The White Sox and Orioles are playing a doubleheader today to make up for the games canceled last month due to the civil unrest in Baltimore. Game one was the Chris Sale show.
Sale pitched seven and two-thirds shutout innings, striking out 12 and allowing only four hits and no walks. It took him 120 pitches to get that far, but the O’s didn’t manage to touch him.
In support the Sox got two in the sixth thanks to a pair of doubles from Melky Cabrera and Adam Laroche. An insurance run was added in the ninth via a Tyler Flowers fielder’s choice.
Things got dicey for Chicago in the ninth as Chris Davis hit a two-run homer off of Zack Duke who had come in to close it out for Sale with two outs in the eighth. While that made it a ballgame it wasn’t enough as Jacob Petricka came in to get the final out to preserve the 3-2 White Sox win.
But today was all about Sale. Who, despite getting tattooed in a couple of late-April, early-May starts, has settled down nicely and is giving Chicago the ace-like performance they have come to expect.
The White Sox lost their fifth game in a row on Sunday, falling 13-3 to the Twins. They’re now 8-14 in last place in the AL Central, a far cry from where prognosticators thought they’d be after an offseason in which they added Jeff Samardzija, Melky Cabrera, Adam LaRoche, David Robertson, and Zach Duke.
As a result of the failures of the White Sox, manager Robin Ventura has started to take some heat. First baseman Jose Abreu stuck up for his manager, though, urging people to blame the players, not the manager. Via Colleen Kane of the Chicago Tribune:
“We cannot blame Robin for the situation of the team,” Abreu said through a team interpreter Sunday morning. “It’s our fault because we are the ones who are playing. We are the people who are in the field.
“If the people want someone to blame, it’s the players, not Robin. He’s doing what he can do, but the results aren’t there.”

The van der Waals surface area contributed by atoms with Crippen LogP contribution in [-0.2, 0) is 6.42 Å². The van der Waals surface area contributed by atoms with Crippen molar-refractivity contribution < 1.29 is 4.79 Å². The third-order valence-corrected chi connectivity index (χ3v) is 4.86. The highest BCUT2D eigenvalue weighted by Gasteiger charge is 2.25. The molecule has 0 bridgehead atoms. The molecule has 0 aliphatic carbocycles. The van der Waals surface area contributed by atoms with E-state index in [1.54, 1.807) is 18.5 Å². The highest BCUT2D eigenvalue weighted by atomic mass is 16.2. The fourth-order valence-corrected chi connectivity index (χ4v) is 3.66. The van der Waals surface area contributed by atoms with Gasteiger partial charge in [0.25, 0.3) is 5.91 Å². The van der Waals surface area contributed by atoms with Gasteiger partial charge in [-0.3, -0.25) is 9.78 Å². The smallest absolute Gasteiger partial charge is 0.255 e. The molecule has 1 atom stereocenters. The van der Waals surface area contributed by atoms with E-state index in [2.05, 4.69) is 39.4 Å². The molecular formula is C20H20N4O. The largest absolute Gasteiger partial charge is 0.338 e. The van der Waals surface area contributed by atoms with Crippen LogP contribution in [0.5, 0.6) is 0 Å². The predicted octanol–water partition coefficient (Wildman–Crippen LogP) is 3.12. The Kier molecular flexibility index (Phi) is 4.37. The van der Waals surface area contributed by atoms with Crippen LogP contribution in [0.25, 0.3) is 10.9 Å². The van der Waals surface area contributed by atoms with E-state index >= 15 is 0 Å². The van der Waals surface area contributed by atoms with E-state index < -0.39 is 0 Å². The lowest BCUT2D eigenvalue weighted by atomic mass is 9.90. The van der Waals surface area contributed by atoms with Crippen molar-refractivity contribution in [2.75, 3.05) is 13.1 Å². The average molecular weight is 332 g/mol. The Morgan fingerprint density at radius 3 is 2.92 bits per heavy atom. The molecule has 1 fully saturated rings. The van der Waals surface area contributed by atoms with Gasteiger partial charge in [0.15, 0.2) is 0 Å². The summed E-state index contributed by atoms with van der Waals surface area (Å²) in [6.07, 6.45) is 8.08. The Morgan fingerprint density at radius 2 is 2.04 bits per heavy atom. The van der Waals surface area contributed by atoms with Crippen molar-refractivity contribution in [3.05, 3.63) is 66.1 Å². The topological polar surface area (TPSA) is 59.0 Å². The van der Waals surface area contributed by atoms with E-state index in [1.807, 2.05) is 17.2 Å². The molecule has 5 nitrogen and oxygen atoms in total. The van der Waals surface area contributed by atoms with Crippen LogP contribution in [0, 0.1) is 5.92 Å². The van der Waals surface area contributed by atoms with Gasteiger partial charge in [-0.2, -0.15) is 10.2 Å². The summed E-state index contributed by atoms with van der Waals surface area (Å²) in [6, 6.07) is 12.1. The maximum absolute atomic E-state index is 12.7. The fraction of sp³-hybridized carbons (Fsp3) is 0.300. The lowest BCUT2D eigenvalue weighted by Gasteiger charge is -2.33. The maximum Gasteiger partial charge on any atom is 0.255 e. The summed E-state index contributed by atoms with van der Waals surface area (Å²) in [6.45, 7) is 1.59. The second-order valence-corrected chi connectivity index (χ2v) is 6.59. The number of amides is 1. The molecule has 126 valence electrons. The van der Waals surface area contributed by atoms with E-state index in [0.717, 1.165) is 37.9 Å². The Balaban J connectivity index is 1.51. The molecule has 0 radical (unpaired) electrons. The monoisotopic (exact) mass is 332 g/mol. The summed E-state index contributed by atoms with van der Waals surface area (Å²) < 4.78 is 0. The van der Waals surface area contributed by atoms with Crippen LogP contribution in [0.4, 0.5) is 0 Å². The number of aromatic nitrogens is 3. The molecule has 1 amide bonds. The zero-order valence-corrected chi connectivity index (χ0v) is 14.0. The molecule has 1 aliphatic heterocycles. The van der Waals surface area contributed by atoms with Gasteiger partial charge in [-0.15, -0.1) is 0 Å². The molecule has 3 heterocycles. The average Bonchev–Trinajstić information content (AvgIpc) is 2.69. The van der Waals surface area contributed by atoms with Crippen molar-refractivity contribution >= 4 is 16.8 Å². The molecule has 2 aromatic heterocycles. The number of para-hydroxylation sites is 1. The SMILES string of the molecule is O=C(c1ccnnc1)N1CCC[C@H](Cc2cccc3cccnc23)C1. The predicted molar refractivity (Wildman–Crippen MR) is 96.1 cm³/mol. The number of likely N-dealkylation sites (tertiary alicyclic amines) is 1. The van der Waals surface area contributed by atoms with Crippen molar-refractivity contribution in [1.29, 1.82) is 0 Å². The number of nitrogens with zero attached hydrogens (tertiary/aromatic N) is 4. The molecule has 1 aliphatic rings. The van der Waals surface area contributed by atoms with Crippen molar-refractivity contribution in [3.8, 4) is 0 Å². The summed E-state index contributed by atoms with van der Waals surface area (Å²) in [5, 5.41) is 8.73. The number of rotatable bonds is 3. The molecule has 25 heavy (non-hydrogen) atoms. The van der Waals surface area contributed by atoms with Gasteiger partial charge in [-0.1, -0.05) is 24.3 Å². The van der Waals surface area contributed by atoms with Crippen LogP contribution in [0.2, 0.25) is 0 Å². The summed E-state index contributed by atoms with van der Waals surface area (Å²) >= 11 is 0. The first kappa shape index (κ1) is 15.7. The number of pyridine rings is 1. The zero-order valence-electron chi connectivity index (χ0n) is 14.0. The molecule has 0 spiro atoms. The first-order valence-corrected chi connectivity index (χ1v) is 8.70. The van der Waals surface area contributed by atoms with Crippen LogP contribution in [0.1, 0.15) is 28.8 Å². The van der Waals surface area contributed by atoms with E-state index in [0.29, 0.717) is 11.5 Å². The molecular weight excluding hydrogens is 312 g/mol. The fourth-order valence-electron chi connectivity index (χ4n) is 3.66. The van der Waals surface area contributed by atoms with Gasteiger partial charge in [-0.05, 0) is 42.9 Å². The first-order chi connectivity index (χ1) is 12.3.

Among lineup regulars, Abreu and Avisail Garcia are the only ones with an above-average adjusted OPS (a.k.a. OPS+) at 139 and 119, respectively. The starting rotation has been a disaster as the 5.40 collective ERA is third-worst in the American League. It’s tough to see a way in which Ventura could have managed his team, with those results, to a better record than 8-14.
Tigers outfielder Yoenis Cespedes had White Sox starter Jose Quintana’s number on Sunday afternoon. Cespedes stepped to the plate with the bases loaded and two out in the first inning and worked the count full before hammering a 92 MPH Quintana fastball over the fence in left field for a grand slam.
Cespedes made it two when he faced Quintana again in the third inning, this time with a runner on first base and two outs. Cespedes demolished a 90 MPH fastball so much that left fielder Melky Cabrera barely moved as he watched it sail over the bullpen.
Once Quintana was out of the game, the White Sox were able to handle Cespedes. Reliever Matt Albers got him to line out to center in the fifth and Kyle Drabek struck him out in the seventh. The Tigers still cruised to a 9-1 win.
Cespedes, acquired from the Red Sox during the winter, is batting .300/.314/.600 with three home runs and 10 RBI in 51 plate appearances.